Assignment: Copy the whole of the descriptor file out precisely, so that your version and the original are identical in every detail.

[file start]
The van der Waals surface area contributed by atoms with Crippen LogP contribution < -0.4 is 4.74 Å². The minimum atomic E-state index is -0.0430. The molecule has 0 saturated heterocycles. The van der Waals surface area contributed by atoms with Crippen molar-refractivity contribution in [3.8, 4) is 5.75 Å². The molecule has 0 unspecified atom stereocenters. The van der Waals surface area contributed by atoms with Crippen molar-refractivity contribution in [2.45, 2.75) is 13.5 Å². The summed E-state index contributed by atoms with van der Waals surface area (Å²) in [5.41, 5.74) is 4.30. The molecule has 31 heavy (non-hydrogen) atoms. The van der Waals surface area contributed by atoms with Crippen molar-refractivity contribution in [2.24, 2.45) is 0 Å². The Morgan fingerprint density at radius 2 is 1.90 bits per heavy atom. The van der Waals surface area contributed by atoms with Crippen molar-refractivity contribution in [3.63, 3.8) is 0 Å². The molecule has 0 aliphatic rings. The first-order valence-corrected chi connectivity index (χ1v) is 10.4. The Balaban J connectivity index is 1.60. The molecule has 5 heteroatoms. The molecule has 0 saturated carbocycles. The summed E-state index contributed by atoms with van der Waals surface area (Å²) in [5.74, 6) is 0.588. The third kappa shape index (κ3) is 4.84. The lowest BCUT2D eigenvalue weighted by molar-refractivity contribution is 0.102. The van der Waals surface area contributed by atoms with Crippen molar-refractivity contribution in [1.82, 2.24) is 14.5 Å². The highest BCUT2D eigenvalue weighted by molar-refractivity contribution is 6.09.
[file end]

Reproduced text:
The van der Waals surface area contributed by atoms with Crippen LogP contribution < -0.4 is 4.74 Å². The minimum atomic E-state index is -0.0430. The molecule has 0 saturated heterocycles. The van der Waals surface area contributed by atoms with Crippen molar-refractivity contribution in [3.8, 4) is 5.75 Å². The molecule has 0 unspecified atom stereocenters. The van der Waals surface area contributed by atoms with Crippen molar-refractivity contribution in [2.45, 2.75) is 13.5 Å². The summed E-state index contributed by atoms with van der Waals surface area (Å²) in [5.41, 5.74) is 4.30. The molecule has 31 heavy (non-hydrogen) atoms. The van der Waals surface area contributed by atoms with Crippen molar-refractivity contribution in [2.24, 2.45) is 0 Å². The Morgan fingerprint density at radius 2 is 1.90 bits per heavy atom. The van der Waals surface area contributed by atoms with Crippen molar-refractivity contribution in [3.63, 3.8) is 0 Å². The molecule has 0 aliphatic rings. The first-order valence-corrected chi connectivity index (χ1v) is 10.4. The Balaban J connectivity index is 1.60. The molecule has 5 heteroatoms. The molecule has 0 saturated carbocycles. The summed E-state index contributed by atoms with van der Waals surface area (Å²) in [5.74, 6) is 0.588. The third kappa shape index (κ3) is 4.84. The lowest BCUT2D eigenvalue weighted by molar-refractivity contribution is 0.102. The van der Waals surface area contributed by atoms with Crippen molar-refractivity contribution in [1.82, 2.24) is 14.5 Å². The highest BCUT2D eigenvalue weighted by molar-refractivity contribution is 6.09.